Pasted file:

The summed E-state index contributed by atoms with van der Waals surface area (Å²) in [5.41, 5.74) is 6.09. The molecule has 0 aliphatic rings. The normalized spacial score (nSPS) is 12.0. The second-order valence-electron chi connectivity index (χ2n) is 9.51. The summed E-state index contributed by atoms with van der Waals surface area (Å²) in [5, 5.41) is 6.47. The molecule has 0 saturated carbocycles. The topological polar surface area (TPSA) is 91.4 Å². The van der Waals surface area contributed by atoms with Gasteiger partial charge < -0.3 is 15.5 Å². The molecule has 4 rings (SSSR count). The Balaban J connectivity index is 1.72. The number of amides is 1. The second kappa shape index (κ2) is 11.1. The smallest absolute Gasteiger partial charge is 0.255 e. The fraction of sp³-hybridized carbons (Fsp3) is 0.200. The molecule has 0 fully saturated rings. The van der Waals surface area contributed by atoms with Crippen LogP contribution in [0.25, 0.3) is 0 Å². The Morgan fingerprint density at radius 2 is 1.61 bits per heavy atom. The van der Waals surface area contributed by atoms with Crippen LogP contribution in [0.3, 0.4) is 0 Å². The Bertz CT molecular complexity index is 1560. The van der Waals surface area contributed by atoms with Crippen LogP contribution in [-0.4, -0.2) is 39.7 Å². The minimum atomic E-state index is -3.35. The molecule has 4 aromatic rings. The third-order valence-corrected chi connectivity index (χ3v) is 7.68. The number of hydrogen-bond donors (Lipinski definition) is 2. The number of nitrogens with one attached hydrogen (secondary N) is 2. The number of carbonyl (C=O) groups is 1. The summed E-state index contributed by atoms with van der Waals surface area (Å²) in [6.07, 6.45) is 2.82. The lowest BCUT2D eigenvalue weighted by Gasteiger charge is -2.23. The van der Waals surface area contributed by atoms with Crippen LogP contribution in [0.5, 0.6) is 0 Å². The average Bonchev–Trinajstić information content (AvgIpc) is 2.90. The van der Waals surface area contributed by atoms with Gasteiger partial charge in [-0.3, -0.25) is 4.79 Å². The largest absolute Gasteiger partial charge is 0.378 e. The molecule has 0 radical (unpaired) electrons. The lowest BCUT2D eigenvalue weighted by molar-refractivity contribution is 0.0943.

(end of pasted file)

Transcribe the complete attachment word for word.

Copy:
The summed E-state index contributed by atoms with van der Waals surface area (Å²) in [5.41, 5.74) is 6.09. The molecule has 0 aliphatic rings. The normalized spacial score (nSPS) is 12.0. The second-order valence-electron chi connectivity index (χ2n) is 9.51. The summed E-state index contributed by atoms with van der Waals surface area (Å²) in [5, 5.41) is 6.47. The molecule has 0 saturated carbocycles. The topological polar surface area (TPSA) is 91.4 Å². The van der Waals surface area contributed by atoms with Gasteiger partial charge < -0.3 is 15.5 Å². The molecule has 4 rings (SSSR count). The Balaban J connectivity index is 1.72. The number of amides is 1. The second kappa shape index (κ2) is 11.1. The smallest absolute Gasteiger partial charge is 0.255 e. The fraction of sp³-hybridized carbons (Fsp3) is 0.200. The molecule has 0 fully saturated rings. The van der Waals surface area contributed by atoms with Crippen LogP contribution in [0.25, 0.3) is 0 Å². The Morgan fingerprint density at radius 2 is 1.61 bits per heavy atom. The van der Waals surface area contributed by atoms with Crippen LogP contribution in [0.3, 0.4) is 0 Å². The Bertz CT molecular complexity index is 1560. The van der Waals surface area contributed by atoms with Crippen LogP contribution in [-0.4, -0.2) is 39.7 Å². The minimum atomic E-state index is -3.35. The molecule has 4 aromatic rings. The third-order valence-corrected chi connectivity index (χ3v) is 7.68. The number of hydrogen-bond donors (Lipinski definition) is 2. The number of nitrogens with one attached hydrogen (secondary N) is 2. The number of carbonyl (C=O) groups is 1. The summed E-state index contributed by atoms with van der Waals surface area (Å²) in [6.07, 6.45) is 2.82. The lowest BCUT2D eigenvalue weighted by Gasteiger charge is -2.23. The van der Waals surface area contributed by atoms with Crippen LogP contribution in [0.5, 0.6) is 0 Å². The average Bonchev–Trinajstić information content (AvgIpc) is 2.90. The van der Waals surface area contributed by atoms with Gasteiger partial charge in [-0.3, -0.25) is 4.79 Å². The largest absolute Gasteiger partial charge is 0.378 e. The molecule has 0 radical (unpaired) electrons. The lowest BCUT2D eigenvalue weighted by molar-refractivity contribution is 0.0943.